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  • May 11, 2023 from 1:00pm to 2:30pm


The rich variability of transgender (trans) and gender diverse (TGD) people’s social contexts, identities, and embodiments is increasingly recognized in the scholarship and policy that govern the provision of gender-affirming care. Yet, amid evolving expressions of cisnormativity and trans-antagonism across healthcare and social services in Canada and beyond, appreciation for TGD people’s lived experiences as potential sources of professionally relevant and actionable knowledge remains limited. In this talk, I draw on data from two qualitative studies to consider how researchers, policymakers, and practitioners can harness intersectionally varied lived experiences of TGD people as practice insight to support the growth of community-driven approaches to gender-affirming care. Specifically, I explore how systematizing the uptake of lived experience as practice knowledge may function to build and promote care that (1) validates a growing diversity of embodiments and experiences, (2) nurtures and diversifies networks of advocacy and community support, (3) and strengthens possibilities for ongoing resistance and transformation. I conclude with a consideration of the potential strengths and unintended consequences of streamlining lived experience as professionally intelligible knowledge, particularly in the context of neoliberal care.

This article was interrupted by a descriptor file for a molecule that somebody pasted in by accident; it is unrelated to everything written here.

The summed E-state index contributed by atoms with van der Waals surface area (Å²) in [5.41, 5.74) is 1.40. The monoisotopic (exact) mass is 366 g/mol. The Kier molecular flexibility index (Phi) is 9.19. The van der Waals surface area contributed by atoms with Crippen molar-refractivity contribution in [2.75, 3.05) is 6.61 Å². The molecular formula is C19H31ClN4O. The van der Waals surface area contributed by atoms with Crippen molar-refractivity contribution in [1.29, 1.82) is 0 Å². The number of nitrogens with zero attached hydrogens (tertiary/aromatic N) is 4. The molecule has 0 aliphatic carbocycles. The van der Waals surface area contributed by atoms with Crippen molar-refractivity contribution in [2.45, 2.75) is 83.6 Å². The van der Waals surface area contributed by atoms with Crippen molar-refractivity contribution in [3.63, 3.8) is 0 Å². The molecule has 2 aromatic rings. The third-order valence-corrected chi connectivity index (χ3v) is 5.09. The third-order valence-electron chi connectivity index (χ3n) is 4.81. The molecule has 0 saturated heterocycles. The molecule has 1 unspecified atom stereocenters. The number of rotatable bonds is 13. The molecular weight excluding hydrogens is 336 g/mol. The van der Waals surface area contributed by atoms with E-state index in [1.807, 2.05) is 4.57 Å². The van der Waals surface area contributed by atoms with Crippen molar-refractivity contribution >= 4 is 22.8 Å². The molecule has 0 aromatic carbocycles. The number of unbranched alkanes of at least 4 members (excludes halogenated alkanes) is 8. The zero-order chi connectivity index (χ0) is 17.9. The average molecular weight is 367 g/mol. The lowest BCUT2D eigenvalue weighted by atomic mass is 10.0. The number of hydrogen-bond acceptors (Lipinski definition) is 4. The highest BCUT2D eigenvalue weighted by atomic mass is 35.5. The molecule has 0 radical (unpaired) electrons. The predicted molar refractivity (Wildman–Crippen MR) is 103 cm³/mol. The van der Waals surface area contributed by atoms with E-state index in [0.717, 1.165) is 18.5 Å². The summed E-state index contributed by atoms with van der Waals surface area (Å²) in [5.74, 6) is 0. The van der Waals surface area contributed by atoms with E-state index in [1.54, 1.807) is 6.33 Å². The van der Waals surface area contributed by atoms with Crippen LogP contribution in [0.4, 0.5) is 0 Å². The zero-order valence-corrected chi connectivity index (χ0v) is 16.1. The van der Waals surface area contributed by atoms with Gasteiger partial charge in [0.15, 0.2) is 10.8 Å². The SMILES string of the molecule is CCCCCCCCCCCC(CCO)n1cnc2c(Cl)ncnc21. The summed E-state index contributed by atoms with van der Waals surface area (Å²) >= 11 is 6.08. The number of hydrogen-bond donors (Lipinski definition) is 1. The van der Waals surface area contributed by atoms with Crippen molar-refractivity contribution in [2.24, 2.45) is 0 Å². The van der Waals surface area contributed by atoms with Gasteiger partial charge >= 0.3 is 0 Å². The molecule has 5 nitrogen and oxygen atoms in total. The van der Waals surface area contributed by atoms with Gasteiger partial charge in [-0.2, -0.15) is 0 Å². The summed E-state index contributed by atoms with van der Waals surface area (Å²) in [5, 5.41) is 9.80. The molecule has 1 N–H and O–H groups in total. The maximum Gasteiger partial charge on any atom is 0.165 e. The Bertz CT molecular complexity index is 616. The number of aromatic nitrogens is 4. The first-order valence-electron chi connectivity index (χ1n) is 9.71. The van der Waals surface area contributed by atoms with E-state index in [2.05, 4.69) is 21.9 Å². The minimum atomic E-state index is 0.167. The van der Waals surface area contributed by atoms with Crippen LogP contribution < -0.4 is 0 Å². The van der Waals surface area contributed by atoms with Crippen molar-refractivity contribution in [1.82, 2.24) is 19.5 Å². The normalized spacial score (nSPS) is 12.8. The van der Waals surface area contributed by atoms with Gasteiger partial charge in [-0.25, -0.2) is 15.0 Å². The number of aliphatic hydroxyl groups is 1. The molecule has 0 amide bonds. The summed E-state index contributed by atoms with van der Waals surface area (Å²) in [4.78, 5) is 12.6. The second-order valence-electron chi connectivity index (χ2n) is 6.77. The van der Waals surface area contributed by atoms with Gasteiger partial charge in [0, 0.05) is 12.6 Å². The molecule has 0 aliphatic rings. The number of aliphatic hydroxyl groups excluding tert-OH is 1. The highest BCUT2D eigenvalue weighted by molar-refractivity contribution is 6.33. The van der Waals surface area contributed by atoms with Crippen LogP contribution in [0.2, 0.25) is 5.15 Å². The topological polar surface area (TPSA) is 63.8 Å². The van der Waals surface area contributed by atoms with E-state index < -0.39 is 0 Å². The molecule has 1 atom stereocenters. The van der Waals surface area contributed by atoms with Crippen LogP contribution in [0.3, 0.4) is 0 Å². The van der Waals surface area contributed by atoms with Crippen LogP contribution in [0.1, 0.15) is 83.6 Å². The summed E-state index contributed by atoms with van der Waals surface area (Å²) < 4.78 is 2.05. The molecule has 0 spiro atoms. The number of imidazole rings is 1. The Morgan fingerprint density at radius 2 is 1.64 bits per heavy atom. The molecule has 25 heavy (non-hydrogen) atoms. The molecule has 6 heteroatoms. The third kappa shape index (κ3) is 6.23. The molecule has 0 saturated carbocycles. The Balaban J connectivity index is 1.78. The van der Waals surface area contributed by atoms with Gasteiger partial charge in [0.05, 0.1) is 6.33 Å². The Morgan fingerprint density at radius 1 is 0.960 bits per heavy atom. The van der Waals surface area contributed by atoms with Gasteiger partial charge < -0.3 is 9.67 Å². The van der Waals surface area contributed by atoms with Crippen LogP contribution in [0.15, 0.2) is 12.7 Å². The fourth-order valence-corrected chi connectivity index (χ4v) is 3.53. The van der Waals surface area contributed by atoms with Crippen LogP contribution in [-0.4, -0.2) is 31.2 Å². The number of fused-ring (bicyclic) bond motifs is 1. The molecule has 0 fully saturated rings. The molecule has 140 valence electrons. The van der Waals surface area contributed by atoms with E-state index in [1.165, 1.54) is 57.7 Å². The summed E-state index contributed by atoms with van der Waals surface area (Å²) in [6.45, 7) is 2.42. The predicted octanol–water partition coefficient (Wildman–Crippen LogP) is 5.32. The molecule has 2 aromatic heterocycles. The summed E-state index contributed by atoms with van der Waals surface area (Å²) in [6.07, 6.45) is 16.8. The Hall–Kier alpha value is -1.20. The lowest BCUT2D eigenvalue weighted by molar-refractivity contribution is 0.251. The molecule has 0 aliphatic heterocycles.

Hannah Kia is an Assistant Professor at the University of British Columbia’s School of Social Work. She is also affiliated with the Centre for Gender and Sexual Health Equity. Her current program of research addresses a variety of issues pertaining to sexual and gender minority (SGM) populations. Hannah’s work centres, in particular, questions related to SGM health, aging in SGM communities, as well as social work and other professional practice with SGM groups. Recently, Hannah has led a study funded by a Social Sciences and Humanities Research Council (SSHRC) Insight Development Grant to learn about experiences of peer support among transgender and gender diverse people.